Releasing Emotions with Spontaneous Drawings
When I was working full-time, immersed in the heavy politics of health care, I needed to find a way to release the stresses and injustices of the day. I found that if I did not have an expressive outlet, my unprocessed emotions would gather speed and accumulate, and I would feel thick with emotional mire by Friday. My entire weekend would then be spent processing the unsettling emotions of the week.
Needing a daily outlet, I started a series of expressive pastel drawings as a way to release my emotions, and it took only 5-10 minutes a day. I created a simple abstract pastel drawing in bed each night before falling asleep with the intention of releasing my upsets from the day. In the morning I contemplated my drawing over tea before going to work.
If your life feels uncertain or tumultuous, I share my expressive pastel drawing process below:
Spontaneous pastels are a meditative exploration of emotion through colour, line, and gesture. I decided to express myself abstractly because, at the time, I was touching into unknown feelings inside. A good way to start a spontaneous pastel drawing is to feel into your body for any sense of unease and intuitively create a drawing that expresses your discomfort.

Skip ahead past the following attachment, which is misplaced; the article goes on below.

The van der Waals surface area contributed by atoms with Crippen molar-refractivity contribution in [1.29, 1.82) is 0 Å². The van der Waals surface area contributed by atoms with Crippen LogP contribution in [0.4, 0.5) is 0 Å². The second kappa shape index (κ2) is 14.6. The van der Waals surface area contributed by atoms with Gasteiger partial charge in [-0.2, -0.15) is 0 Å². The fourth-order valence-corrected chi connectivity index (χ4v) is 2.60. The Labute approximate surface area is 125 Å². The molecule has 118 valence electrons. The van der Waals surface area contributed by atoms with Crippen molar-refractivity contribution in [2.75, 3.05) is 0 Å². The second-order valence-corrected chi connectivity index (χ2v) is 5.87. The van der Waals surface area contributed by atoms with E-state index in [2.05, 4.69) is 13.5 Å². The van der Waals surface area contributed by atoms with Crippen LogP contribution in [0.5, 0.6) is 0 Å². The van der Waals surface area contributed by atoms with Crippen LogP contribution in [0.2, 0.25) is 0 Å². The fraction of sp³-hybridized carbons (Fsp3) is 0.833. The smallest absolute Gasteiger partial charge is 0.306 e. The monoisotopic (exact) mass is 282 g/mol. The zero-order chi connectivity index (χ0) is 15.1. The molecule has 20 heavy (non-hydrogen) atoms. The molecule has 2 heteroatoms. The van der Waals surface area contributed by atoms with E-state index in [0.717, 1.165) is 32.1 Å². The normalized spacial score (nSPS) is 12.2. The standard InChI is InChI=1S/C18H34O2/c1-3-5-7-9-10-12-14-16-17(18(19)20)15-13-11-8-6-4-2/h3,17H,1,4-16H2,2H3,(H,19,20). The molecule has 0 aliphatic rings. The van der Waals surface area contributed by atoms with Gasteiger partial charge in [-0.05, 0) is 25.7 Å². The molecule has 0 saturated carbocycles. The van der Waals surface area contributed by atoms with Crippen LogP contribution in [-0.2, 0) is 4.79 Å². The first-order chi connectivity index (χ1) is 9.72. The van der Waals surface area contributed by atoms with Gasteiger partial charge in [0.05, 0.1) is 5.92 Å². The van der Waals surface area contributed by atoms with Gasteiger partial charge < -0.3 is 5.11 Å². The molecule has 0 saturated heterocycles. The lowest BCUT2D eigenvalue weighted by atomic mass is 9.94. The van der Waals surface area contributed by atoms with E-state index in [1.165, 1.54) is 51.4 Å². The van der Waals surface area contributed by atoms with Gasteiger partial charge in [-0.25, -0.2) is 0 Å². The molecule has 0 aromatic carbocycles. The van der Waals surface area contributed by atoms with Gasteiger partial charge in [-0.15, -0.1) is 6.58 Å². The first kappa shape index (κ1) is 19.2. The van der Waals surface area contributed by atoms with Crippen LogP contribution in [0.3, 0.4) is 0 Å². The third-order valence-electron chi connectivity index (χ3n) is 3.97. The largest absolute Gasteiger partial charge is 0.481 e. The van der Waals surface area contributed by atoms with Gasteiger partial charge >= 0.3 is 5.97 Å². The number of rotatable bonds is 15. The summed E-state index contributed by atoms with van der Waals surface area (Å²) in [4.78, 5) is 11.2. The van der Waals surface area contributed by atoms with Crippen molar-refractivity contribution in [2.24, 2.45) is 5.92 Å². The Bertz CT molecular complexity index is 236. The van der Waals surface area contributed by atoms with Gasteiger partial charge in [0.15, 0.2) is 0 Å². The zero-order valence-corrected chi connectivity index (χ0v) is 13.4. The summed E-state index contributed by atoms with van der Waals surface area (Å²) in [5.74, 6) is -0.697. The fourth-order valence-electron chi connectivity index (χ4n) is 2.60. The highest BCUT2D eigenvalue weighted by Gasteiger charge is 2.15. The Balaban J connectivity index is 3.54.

If you cannot find any discomfort, tune into where your body is feeling well-being or joy and set an intention for what you would like to understand about your life right now.
A good reference for this kind of expressive drawing is Barbara Ganim's and Susan Fox's book Visual Journaling.
You can draw your image for the day and set it aside for self-reflection at a later date. Or, you could ask your drawing some questions.
Dialogue questions from the book "Visual Journaling" can profoundly increase your understanding of your drawings.
It is also helpful to set a specific intention before you draw by asking a question. You could ask before you draw, for example, "What is this heavy feeling in the pit of my stomach?"
After your drawing is finished, imagine your drawing is speaking to you. Ask the deeper part of your inner knowing questions from your conscious mind.
Dialoguing With Your Drawing
1.) As you look at your drawing, how does it make you feel?
2.) How do the colours make you feel? For example, if the colours are dark, could you be feeling alone and isolated? If the drawing is playful and bright, is it telling you that you are feeling happy and full of fun?
3.) Is there anything in your drawing that disturbs you? If so what? Write a few sentences about why this part disturbs you.
4.) What do you like best about your drawing? Write a few sentences about why you like this aspect of your drawing.
5.) What have you learned from this drawing - about how you feel?
6.) Are these emotions related to a particular current issue or concern? If so, what is it?
7.) Does knowing what you feel about this issue or concern helps you deal with it? If so, how?